image credit Stefan Schwarz
Here is a plan for visiting major sites of Paris chronologically.
1. Roman Lutetia to the high Middle Ages
This itinerary can be completed entirely on foot. Start at les Arènes de Lutèce (a Roman amphitheater off rue Monge). Walk from there to the Cluny Museum, whose basement is in the old Roman baths and whose main floors were once a medieval monastery. Explore the collection, noting the development from Roman sculpture through barbarian jewelry to Romanesque sculpture to the moving and sophisticated unicorn tapestries, which evoke the late medieval ideals of chivalry and gentility.
Walk north to the church of Saint-Séverin, noting the medieval street plan in that vicinity. Visit the church’s interior, focusing on the forest of Gothic columns in the apse. View Notre Dame across the Seine. Cross the bridge and visit the Conciergerie, the medieval royal palace. (You are allowed to see the exhibitions having to do with the Revolution of 1789, even though this is out of order.) Then enter the Sainte-Chapelle, whose walls of stained glass make it one of the finest displays of Gothic civilization in Europe. Finally, visit the heavily restored interior of Notre Dame and climb to the towers, bearing in mind that most of what you are seeing here (such as the famous gargoyles) dates only to the 1800s.
2. The Renaissance
If convenient, start at the church of Saint-Étienne-du-Mont, which was constructed continuously while the prevailing style shifted from Gothic to Renaissance. Even though the architectural vocabulary is all mixed up, the colors and scale are consistent, making the church interior a harmonious and lovely space.
Then ride the metro to the Marais and start in the Place des Vosges, a grand late-Renaissance planned space. Visit Victor Hugo’s house, just so you can get into one of the buildings of the Place. Exit through the Hotel Sully and consider visiting either the Musée Carnavalet or the Musée Cognac-Jay, each inhabiting a palace built while the Marais was at the height of its popularity, in the early 1600s. This is the Paris of the three musketeers. Walk toward the Louvre, whose eastern portion represents the late Renaissance. Visit the Renaissance painting and sculpture collections inside.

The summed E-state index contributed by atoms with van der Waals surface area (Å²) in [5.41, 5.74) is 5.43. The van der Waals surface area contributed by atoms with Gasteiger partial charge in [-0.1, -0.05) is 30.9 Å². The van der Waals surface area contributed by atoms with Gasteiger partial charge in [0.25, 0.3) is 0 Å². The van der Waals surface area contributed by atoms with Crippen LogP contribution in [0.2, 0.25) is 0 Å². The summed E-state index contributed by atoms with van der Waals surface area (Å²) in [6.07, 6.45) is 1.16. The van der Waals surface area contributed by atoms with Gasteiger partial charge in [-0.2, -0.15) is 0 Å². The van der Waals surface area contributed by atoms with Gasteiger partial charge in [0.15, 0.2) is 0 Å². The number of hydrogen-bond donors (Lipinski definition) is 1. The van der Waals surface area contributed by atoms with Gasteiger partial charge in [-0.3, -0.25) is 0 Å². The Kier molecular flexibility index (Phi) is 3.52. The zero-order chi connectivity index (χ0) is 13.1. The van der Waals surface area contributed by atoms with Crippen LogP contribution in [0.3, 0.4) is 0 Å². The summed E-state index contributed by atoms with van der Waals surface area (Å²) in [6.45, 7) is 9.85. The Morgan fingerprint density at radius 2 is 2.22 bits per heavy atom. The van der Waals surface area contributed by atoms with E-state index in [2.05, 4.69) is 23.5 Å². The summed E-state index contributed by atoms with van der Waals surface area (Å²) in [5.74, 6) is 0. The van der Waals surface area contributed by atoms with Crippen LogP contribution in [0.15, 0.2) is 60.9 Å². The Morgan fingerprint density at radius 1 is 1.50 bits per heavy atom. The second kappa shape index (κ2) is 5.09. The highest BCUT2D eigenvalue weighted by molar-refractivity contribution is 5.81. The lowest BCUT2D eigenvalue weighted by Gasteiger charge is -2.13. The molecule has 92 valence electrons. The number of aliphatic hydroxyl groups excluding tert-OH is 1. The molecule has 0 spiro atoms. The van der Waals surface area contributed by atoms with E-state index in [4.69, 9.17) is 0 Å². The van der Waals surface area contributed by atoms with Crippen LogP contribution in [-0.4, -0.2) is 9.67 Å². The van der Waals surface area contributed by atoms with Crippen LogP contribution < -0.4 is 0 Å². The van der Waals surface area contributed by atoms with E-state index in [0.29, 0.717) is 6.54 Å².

3. Louis XIV to Napoleon
This would be a good day to go out to Versailles. If you don’t want to make that trip, here is an itinerary for Paris proper: Start at the Invalides to get a flavor of grandeur, Louis XIV style. Walk along the Seine embankment to the Place de la Concorde, originally the Place Louis XV, whose architecture epitomizes the mid-1700s. (It then became the site of the guillotine during the Terror). Explore the Palais-Royale, which played a crucial role in the Revolution. Cross the river and walk to the Panthéon by way of the Sorbonne. Three classical domes, three Baroque or neoclassical interiors, and a lot of grand vistas.
4. The Industrial Revolution to Postmodernism
Start at the Musee d’Orsay and enjoy both the building (formerly a great train station) and the art collection. Make a detour to the Eiffel Tower. You could get a sense of the Paris of Boulevards and the haute bourgeoisie by taking a bus to the Parc Monceau and the Musée Jacquemart-André. Next stop is the Orangerie, which houses Monet’s Water Lillies from 1918 (a bridge from impressionism to abstraction). End at the postmodern Pompidou Center. Ride the external escalators to the top for the view, and look at the permanent collection of modernist art.